Boasting an outlandish premise culled form the worlds of history and literature, Time After Time marked the auspicious directorial debut of Nicholas Meyer, who mined similar territory as the novelist and screenwriter of The Seven Per-Cent Solution (1976). Whereas the earlier film imagined a relationship between Sigmund Freud and Sherlock Holmes, Time After Time imagines one between legendary science-fiction author H.G. Wells and notorious serial killer Jack the Ripper.
The movie begins in Victorian England, when H.G. (Malcolm McDowell) discovers that one of his society friends is actually the Ripper. Eager to evade capture, Jack (David Warner) steals the time machine that wells built the basement of his London flat—in Time After Time, H.G. isn’t just a fantasist but also an inventor. Honor-bound to bring his onetime friend to justice, H.G. chases Jack through time to 1979 San Francisco. Once there, the 19th-century gentleman tries to navigate 20th-century culture, with sweetly overwhelmed bank clerk Amy (Mary Steenburgen) serving as his guide and eventual love interest.
Working from an imaginative story by Karl Alexander and Steve Hayes, Meyer demonstrates all of his storytelling strengths: clever literary references, pithy light comedy, and pure escapist fun. Despite its preposterous storyline, Time After Time is thoroughly engrossing, an old-fashioned yarn with the classic formula of drama, romance, and thrills. The love story between Amy and H.G. is charming, because he’s a relic unprepared for the concept of women’s lib, and she’s a modern woman who swoons at his traditional manners. We believe they were meant for each other, just like we believe that Jack represents an even greater menace in modern times than he did in his own era: As he says in one of the picture’s best lines, “Ninety years ago I was a freak—today I’m an amateur.”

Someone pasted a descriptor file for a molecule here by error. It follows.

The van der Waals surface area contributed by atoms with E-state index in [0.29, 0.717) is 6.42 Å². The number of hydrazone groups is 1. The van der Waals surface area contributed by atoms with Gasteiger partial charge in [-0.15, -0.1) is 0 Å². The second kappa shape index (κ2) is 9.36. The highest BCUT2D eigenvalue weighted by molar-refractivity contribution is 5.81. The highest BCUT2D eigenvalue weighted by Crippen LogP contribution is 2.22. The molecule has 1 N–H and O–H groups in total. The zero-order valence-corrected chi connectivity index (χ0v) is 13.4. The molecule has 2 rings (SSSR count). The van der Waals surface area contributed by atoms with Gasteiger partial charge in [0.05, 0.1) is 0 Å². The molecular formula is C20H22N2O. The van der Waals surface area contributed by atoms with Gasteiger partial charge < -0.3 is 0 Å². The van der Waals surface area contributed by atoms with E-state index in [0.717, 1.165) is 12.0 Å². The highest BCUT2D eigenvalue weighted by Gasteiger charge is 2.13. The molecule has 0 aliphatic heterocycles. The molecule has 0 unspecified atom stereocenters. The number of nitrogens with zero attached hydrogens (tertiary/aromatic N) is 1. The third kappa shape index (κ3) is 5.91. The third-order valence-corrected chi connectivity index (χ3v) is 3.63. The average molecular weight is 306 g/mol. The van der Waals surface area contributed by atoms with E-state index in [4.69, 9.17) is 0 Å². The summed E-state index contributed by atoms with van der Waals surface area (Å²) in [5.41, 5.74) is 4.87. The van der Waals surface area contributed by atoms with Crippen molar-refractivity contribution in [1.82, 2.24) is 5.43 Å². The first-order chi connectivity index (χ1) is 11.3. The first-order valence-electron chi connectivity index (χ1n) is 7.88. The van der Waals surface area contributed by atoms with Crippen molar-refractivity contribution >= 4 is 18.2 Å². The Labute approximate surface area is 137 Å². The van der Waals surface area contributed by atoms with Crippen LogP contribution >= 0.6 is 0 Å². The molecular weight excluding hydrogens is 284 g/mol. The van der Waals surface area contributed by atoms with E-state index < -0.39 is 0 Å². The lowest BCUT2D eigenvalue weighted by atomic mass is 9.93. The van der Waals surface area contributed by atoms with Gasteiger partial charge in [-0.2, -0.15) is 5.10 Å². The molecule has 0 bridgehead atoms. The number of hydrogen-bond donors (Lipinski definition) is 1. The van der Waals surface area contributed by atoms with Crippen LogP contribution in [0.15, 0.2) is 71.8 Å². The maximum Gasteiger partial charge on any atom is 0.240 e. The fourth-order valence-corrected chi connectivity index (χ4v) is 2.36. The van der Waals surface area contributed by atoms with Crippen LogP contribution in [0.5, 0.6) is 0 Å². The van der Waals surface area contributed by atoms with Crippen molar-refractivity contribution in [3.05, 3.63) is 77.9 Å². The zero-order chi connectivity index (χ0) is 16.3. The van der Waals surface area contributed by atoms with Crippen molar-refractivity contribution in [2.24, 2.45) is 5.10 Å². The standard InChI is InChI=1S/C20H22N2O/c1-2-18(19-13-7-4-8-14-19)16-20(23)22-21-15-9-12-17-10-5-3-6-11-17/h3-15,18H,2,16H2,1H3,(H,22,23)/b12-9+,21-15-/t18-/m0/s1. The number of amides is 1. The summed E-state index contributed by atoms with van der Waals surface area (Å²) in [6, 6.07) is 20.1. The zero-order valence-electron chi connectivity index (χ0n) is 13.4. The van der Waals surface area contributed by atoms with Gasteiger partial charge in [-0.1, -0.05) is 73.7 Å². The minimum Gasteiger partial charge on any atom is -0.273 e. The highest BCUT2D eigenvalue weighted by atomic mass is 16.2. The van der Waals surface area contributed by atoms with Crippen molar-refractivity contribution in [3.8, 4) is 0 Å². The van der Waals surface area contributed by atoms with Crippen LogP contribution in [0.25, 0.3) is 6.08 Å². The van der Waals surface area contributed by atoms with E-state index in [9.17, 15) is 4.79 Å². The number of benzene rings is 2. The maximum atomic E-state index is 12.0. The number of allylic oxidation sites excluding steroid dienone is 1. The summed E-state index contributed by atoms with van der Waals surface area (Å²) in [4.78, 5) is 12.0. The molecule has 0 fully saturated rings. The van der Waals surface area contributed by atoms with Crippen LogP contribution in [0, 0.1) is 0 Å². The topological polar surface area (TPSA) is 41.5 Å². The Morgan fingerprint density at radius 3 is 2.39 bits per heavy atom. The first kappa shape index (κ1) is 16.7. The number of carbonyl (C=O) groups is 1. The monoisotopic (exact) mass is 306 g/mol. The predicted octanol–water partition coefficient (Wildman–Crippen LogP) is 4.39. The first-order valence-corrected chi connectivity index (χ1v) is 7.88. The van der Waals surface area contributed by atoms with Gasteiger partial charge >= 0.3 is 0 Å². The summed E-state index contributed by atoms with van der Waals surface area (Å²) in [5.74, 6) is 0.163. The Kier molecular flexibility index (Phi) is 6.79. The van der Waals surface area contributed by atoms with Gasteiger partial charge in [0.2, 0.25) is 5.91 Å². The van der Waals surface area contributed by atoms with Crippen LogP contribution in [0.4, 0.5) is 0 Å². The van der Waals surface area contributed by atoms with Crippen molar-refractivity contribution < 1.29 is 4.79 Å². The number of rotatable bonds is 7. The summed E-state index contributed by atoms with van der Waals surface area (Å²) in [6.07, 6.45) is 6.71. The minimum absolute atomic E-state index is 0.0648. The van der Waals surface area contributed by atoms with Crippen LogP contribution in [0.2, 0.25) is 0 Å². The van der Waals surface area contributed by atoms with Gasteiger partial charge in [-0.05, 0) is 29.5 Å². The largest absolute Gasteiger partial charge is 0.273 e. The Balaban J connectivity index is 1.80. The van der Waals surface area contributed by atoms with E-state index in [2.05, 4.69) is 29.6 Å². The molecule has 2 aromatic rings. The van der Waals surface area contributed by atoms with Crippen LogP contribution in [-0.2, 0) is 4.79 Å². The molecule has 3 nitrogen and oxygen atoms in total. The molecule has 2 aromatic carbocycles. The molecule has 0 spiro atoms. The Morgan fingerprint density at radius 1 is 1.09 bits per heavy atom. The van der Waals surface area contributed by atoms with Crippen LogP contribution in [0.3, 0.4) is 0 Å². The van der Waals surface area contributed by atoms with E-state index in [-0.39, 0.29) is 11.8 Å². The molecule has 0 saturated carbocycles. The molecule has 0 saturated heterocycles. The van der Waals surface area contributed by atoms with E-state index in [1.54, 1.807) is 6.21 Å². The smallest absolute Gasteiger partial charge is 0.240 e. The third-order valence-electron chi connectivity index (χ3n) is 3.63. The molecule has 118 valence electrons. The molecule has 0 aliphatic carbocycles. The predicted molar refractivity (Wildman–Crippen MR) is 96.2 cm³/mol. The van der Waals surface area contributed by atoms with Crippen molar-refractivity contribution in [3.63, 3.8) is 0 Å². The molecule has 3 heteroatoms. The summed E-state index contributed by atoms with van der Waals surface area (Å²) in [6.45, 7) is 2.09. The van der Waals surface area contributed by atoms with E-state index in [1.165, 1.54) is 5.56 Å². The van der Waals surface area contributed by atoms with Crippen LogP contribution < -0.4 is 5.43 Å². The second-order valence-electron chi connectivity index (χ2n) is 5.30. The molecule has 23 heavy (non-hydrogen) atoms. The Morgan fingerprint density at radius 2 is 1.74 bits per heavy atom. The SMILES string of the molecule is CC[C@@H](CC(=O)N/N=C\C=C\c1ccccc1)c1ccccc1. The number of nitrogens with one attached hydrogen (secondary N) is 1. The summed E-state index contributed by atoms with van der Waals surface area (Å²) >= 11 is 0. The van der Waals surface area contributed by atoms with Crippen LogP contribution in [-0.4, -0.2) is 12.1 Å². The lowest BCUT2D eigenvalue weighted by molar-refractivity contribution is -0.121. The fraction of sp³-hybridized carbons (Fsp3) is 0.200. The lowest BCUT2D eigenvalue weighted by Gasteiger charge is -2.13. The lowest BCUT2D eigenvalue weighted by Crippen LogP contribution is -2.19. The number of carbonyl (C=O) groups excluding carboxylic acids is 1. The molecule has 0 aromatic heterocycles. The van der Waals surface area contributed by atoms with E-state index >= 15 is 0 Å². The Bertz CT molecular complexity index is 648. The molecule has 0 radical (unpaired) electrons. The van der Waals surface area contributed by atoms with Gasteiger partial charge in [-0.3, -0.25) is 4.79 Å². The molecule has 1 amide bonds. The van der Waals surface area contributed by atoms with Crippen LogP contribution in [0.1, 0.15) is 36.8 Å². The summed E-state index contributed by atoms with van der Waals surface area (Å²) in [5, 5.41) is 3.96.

Warner is elegantly menacing, creating several moments of genuine suspense because we believe him capable of horrific acts, and McDowell thrives in one of his few romantic leading roles. Plus, if his rapport with Steenburgen seems particularly convincing, there’s a reason: The costars married after completing the movie and were together for a decade. In another interesting footnote, Meyer recycled some unused bits of culture-clash comedy when he wrote the present-day scenes of Star Trek IV: The Voyage Home (1986), which placed the crew of the Enterprise in, you guessed it, modern-day San Francisco.
Time After Time: GROOVY